CAPE TOWN, South Africa — The Nigerian government did an about-face on Thursday and allowed its national basketball teams to resume competition immediately.
The decision to lift the ban on teams playing in international competitions came after an appeal to the government of the Basketball Federation of Nigeria and the “intervention” of former Nigerian international players, the sports ministry said . Nigerian President Muhammadu Buhari has approved the return to play, the ministry said in a statement.
The Nigerian government withdrew its teams from international competition for a two-year period last month, citing a leadership struggle and other administrative problems within the national basketball federation.
This decision led to the women’s team losing their place at the World Cup in Australia in September. It is unclear whether the team will be able to regain their place at the World Cup after international governing body FIBA named Mali as their replacement. The Nigerian Ministry of Sports said it had recently spoken to FIBA.
The two-year ban also threatened the qualification of the men’s team for the 2023 World Cup. The World Cup qualifiers start again on July 1 and the Nigeria men’s team tweeted following the lifting of the ban he was “hustling” to see if he could now compete in the qualifying competition in Kigali, Rwanda.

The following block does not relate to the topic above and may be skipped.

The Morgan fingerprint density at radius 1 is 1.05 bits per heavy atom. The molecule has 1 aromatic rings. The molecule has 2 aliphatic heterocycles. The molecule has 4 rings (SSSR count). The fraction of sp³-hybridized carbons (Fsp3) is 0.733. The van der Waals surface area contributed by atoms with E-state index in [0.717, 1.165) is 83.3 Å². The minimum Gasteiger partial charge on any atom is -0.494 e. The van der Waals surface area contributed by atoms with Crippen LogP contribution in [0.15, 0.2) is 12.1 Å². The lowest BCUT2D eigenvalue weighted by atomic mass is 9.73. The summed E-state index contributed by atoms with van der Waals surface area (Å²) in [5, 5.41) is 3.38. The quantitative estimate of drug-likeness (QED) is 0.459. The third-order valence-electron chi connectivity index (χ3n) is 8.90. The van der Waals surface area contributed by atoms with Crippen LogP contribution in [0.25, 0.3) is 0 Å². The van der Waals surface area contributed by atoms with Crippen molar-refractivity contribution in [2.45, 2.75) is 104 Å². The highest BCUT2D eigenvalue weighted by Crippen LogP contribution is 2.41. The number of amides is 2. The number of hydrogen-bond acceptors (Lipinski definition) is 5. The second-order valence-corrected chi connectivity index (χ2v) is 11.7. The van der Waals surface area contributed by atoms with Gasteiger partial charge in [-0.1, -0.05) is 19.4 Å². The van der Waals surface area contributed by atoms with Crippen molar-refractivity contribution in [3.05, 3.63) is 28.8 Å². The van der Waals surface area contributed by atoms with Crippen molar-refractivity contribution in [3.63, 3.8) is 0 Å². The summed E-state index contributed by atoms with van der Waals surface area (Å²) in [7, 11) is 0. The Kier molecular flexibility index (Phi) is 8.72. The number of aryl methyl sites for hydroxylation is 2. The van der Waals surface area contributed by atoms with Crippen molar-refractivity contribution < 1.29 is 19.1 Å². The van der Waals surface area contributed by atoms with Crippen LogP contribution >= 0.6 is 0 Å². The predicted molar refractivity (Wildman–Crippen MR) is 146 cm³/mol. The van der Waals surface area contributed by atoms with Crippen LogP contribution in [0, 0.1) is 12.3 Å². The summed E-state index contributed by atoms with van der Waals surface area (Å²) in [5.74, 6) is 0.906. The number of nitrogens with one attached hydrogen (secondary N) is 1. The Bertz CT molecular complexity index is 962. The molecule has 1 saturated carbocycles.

The Men’s World Cup also serves as a qualifying tournament for the Paris 2024 Olympics. Nigeria risks missing out on both if they miss out on those qualifiers in Rwanda.
Nigeria’s men’s team is led by Sacramento Kings coach Mike Brown and upset the United States in a warm-up game ahead of the Tokyo Olympics last year.
The government’s decision last month to withdraw teams from international competitions has been heavily criticized by players from Nigerian teams, but has also drawn backlash from NBA figures. Toronto Raptors president Masai Ujiri and Boston Celtics coach Ime Udoka, both of Nigerian descent, have expressed frustration with the leadership of Nigerian basketball.
The harshest criticism came from the men’s team, which tweeted earlier this month: “We hope that one day Nigeria will be ruled by a government free of corruption and greed. The future of Nigerian basketball is extremely bright and we are being held back by our leaders.”
There has been a long history of trouble at the Basketball Federation of Nigeria, but the latest issues relate to a leadership struggle after two separate presidents were elected to lead the NBBF in parallel elections. The Sports Ministry said lifting the ban was conditional on the NBBF fulfilling its commitment to work with the ministry to resolve all of its “issues”.